One book that I like to recommend to leaders is one of the many leadership books written by John Maxwell. The title of the book is “The 21 Irrefutable Laws of Leadership.”

Now I am sure that throughout my life I have broken a few laws. Laws such as speeding, or there was that one time when I went the wrong way on a one way street, but there is a law that Maxwell refers to in the book that I had never heard of before. That is the law of intuition.

Now you might be asking yourself, “what is the penalty for breaking this law?” Or, “exactly what is this law?” Well, since you are asking yourself these questions, this law is something that is hard to write about and even harder to understand.

You see this law of intuition is when you can evaluate the situation using your natural ability and learned skills. When leading the team down a new path that has never been traveled, where there is no roadmap on for when to turn or when the next obstacle will be coming, that is when a leader has to rely on their intuition. It is like you can just sense the correct direction to turn. You just have a feeling that it is the right choice.

Many times you will be able to ask mentors for their opinions, or rely on your team to help with the decisions, however, the time will come when the team will look to you for direction and as the leader, you will have to make a decision based on your skill, experience, and most of all, your gut.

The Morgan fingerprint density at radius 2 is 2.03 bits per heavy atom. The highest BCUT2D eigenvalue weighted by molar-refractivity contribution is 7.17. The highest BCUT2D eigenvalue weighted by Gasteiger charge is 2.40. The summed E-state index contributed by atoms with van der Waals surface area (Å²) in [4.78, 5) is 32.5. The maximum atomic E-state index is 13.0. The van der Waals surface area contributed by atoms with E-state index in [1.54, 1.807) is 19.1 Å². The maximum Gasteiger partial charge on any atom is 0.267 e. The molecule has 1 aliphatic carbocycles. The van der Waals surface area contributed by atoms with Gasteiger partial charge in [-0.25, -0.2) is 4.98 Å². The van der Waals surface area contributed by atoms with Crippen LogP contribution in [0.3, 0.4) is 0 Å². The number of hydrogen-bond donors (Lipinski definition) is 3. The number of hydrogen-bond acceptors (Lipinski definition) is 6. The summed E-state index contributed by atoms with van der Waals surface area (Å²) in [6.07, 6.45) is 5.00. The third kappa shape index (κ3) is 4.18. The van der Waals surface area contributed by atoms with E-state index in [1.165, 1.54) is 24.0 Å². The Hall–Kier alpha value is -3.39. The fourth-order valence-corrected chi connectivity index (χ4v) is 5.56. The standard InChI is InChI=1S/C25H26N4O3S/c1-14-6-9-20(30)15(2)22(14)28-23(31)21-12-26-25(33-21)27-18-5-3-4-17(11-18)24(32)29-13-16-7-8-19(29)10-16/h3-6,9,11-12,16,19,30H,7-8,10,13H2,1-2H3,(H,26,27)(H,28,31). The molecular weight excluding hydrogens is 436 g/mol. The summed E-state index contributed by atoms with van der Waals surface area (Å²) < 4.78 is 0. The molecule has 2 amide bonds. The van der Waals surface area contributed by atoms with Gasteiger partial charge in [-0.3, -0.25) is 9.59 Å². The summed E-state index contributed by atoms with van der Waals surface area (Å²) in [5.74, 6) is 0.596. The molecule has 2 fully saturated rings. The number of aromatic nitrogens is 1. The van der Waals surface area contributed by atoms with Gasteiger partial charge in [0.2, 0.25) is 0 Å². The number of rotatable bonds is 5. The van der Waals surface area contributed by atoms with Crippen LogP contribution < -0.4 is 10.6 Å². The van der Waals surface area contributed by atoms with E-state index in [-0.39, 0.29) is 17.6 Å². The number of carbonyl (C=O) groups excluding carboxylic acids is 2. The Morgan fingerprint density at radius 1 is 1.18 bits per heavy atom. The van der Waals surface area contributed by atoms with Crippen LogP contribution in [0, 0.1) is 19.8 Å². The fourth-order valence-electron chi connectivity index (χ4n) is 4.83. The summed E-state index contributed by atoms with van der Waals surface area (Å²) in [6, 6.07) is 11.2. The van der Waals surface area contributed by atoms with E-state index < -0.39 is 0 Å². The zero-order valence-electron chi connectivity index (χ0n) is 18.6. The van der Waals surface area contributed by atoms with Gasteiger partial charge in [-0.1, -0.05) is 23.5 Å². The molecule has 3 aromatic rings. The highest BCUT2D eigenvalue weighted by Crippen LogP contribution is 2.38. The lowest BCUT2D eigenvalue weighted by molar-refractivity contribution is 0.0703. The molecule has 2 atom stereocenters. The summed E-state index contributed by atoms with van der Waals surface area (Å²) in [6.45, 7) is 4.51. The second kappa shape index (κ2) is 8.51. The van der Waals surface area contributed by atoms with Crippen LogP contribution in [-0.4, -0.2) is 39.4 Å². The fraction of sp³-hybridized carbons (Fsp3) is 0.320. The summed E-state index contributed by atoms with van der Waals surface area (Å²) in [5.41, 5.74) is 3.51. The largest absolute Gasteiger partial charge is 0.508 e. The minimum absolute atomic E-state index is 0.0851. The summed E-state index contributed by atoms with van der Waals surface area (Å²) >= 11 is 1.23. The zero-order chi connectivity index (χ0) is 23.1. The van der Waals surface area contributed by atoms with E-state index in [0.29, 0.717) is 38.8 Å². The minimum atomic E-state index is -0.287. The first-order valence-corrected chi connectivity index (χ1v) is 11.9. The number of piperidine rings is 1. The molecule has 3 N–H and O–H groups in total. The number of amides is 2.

You will need to rely more on feeling and sensing rather than information, facts and figures. Your gut will have to help you make a decision based on intangibles such as momentum, team morale, and timing.

The problem with this law is that there will be times when you are wrong. You will misread the situation and make a choice that will set you back. This is what happens when you break the law.

My encouragement for you is to not give up. Learn how to read the feeling that you are getting from your gut. Learn how to improve your leadership intuition.

Improving leadership intuition is possible when you are willing to invest the time in learning new skills and practice more on your natural leadership abilities. It is also important for you to learn to trust yourself. It is just as important for you to learn to trust yourself as it is for your team to learn to trust you.

This week’s experiment: Trust your skills and practice your natural abilities more. Trust your gut!